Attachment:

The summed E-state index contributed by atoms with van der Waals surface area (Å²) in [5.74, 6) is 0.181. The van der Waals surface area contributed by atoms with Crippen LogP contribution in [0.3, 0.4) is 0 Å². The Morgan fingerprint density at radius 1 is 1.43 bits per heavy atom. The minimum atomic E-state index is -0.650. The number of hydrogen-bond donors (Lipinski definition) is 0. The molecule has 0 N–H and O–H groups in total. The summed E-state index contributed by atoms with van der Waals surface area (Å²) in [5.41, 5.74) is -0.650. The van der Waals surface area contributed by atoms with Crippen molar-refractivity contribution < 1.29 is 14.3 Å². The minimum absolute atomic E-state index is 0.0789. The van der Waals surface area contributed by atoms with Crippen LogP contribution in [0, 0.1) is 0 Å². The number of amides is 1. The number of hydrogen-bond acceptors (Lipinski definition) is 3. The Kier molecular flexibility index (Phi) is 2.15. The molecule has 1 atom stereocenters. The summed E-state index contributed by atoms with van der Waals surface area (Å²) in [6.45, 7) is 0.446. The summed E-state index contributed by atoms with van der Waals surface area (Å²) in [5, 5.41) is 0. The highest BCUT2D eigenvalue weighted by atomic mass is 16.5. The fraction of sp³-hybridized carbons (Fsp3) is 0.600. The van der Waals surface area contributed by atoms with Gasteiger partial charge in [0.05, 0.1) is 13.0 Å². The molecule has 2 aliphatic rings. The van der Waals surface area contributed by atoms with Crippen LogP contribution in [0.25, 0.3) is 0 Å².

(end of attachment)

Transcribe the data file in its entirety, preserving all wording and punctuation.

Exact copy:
The summed E-state index contributed by atoms with van der Waals surface area (Å²) in [5.74, 6) is 0.181. The van der Waals surface area contributed by atoms with Crippen LogP contribution in [0.3, 0.4) is 0 Å². The Morgan fingerprint density at radius 1 is 1.43 bits per heavy atom. The minimum atomic E-state index is -0.650. The number of hydrogen-bond donors (Lipinski definition) is 0. The molecule has 0 N–H and O–H groups in total. The summed E-state index contributed by atoms with van der Waals surface area (Å²) in [5.41, 5.74) is -0.650. The van der Waals surface area contributed by atoms with Crippen molar-refractivity contribution < 1.29 is 14.3 Å². The minimum absolute atomic E-state index is 0.0789. The van der Waals surface area contributed by atoms with Crippen LogP contribution in [0, 0.1) is 0 Å². The number of amides is 1. The number of hydrogen-bond acceptors (Lipinski definition) is 3. The Kier molecular flexibility index (Phi) is 2.15. The molecule has 1 atom stereocenters. The summed E-state index contributed by atoms with van der Waals surface area (Å²) in [6.45, 7) is 0.446. The summed E-state index contributed by atoms with van der Waals surface area (Å²) in [5, 5.41) is 0. The highest BCUT2D eigenvalue weighted by atomic mass is 16.5. The fraction of sp³-hybridized carbons (Fsp3) is 0.600. The van der Waals surface area contributed by atoms with Gasteiger partial charge in [0.05, 0.1) is 13.0 Å². The molecule has 2 aliphatic rings. The van der Waals surface area contributed by atoms with Crippen LogP contribution in [0.25, 0.3) is 0 Å².